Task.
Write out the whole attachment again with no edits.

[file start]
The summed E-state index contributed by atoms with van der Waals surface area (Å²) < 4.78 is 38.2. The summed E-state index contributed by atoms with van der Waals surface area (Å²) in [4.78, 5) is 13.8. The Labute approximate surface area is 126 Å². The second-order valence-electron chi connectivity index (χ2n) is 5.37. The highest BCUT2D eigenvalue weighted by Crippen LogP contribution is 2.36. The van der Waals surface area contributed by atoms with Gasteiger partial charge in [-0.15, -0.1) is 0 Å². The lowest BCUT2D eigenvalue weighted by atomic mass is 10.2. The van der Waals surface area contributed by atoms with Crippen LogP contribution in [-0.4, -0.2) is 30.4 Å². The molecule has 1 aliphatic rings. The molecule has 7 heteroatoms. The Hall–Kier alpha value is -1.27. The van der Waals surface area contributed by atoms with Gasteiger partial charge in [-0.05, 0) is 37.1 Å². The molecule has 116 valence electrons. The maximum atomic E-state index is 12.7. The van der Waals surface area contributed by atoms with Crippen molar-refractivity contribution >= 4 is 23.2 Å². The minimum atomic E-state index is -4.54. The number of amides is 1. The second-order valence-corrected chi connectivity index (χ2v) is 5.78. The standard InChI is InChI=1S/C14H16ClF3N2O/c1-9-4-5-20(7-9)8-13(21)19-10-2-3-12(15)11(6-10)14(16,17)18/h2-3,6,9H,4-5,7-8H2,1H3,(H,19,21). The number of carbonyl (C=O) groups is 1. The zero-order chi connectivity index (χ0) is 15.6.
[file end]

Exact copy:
The summed E-state index contributed by atoms with van der Waals surface area (Å²) < 4.78 is 38.2. The summed E-state index contributed by atoms with van der Waals surface area (Å²) in [4.78, 5) is 13.8. The Labute approximate surface area is 126 Å². The second-order valence-electron chi connectivity index (χ2n) is 5.37. The highest BCUT2D eigenvalue weighted by Crippen LogP contribution is 2.36. The van der Waals surface area contributed by atoms with Gasteiger partial charge in [-0.15, -0.1) is 0 Å². The lowest BCUT2D eigenvalue weighted by atomic mass is 10.2. The van der Waals surface area contributed by atoms with Crippen LogP contribution in [-0.4, -0.2) is 30.4 Å². The molecule has 1 aliphatic rings. The molecule has 7 heteroatoms. The Hall–Kier alpha value is -1.27. The van der Waals surface area contributed by atoms with Gasteiger partial charge in [-0.05, 0) is 37.1 Å². The molecule has 116 valence electrons. The maximum atomic E-state index is 12.7. The van der Waals surface area contributed by atoms with Crippen molar-refractivity contribution >= 4 is 23.2 Å². The minimum atomic E-state index is -4.54. The number of amides is 1. The second-order valence-corrected chi connectivity index (χ2v) is 5.78. The standard InChI is InChI=1S/C14H16ClF3N2O/c1-9-4-5-20(7-9)8-13(21)19-10-2-3-12(15)11(6-10)14(16,17)18/h2-3,6,9H,4-5,7-8H2,1H3,(H,19,21). The number of carbonyl (C=O) groups is 1. The zero-order chi connectivity index (χ0) is 15.6.